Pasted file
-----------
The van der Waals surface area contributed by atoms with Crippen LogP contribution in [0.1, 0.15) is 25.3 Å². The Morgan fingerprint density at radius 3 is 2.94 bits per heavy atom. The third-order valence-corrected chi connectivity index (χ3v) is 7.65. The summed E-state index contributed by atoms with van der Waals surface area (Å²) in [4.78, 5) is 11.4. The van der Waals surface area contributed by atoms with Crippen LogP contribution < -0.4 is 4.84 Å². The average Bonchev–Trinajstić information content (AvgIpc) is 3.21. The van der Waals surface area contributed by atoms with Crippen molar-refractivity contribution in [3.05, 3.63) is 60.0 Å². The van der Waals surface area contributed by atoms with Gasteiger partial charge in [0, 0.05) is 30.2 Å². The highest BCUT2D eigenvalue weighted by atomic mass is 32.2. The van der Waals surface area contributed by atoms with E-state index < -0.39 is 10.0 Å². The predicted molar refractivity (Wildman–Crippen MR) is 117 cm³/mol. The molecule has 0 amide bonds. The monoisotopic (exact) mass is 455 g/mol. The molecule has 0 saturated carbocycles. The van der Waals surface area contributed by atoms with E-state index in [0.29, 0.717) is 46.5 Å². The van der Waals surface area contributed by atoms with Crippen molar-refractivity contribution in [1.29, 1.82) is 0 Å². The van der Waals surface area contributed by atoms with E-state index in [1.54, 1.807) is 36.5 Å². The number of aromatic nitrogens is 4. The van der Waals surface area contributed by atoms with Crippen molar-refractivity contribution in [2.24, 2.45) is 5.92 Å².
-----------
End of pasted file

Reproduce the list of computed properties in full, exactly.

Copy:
The van der Waals surface area contributed by atoms with Crippen LogP contribution in [0.1, 0.15) is 25.3 Å². The Morgan fingerprint density at radius 3 is 2.94 bits per heavy atom. The third-order valence-corrected chi connectivity index (χ3v) is 7.65. The summed E-state index contributed by atoms with van der Waals surface area (Å²) in [4.78, 5) is 11.4. The van der Waals surface area contributed by atoms with Crippen LogP contribution < -0.4 is 4.84 Å². The average Bonchev–Trinajstić information content (AvgIpc) is 3.21. The van der Waals surface area contributed by atoms with Crippen molar-refractivity contribution in [3.05, 3.63) is 60.0 Å². The van der Waals surface area contributed by atoms with Gasteiger partial charge in [0, 0.05) is 30.2 Å². The highest BCUT2D eigenvalue weighted by atomic mass is 32.2. The van der Waals surface area contributed by atoms with E-state index < -0.39 is 10.0 Å². The predicted molar refractivity (Wildman–Crippen MR) is 117 cm³/mol. The molecule has 0 amide bonds. The monoisotopic (exact) mass is 455 g/mol. The molecule has 0 saturated carbocycles. The van der Waals surface area contributed by atoms with E-state index in [0.29, 0.717) is 46.5 Å². The van der Waals surface area contributed by atoms with Crippen molar-refractivity contribution in [1.29, 1.82) is 0 Å². The van der Waals surface area contributed by atoms with E-state index in [1.54, 1.807) is 36.5 Å². The number of aromatic nitrogens is 4. The van der Waals surface area contributed by atoms with Crippen molar-refractivity contribution in [2.24, 2.45) is 5.92 Å².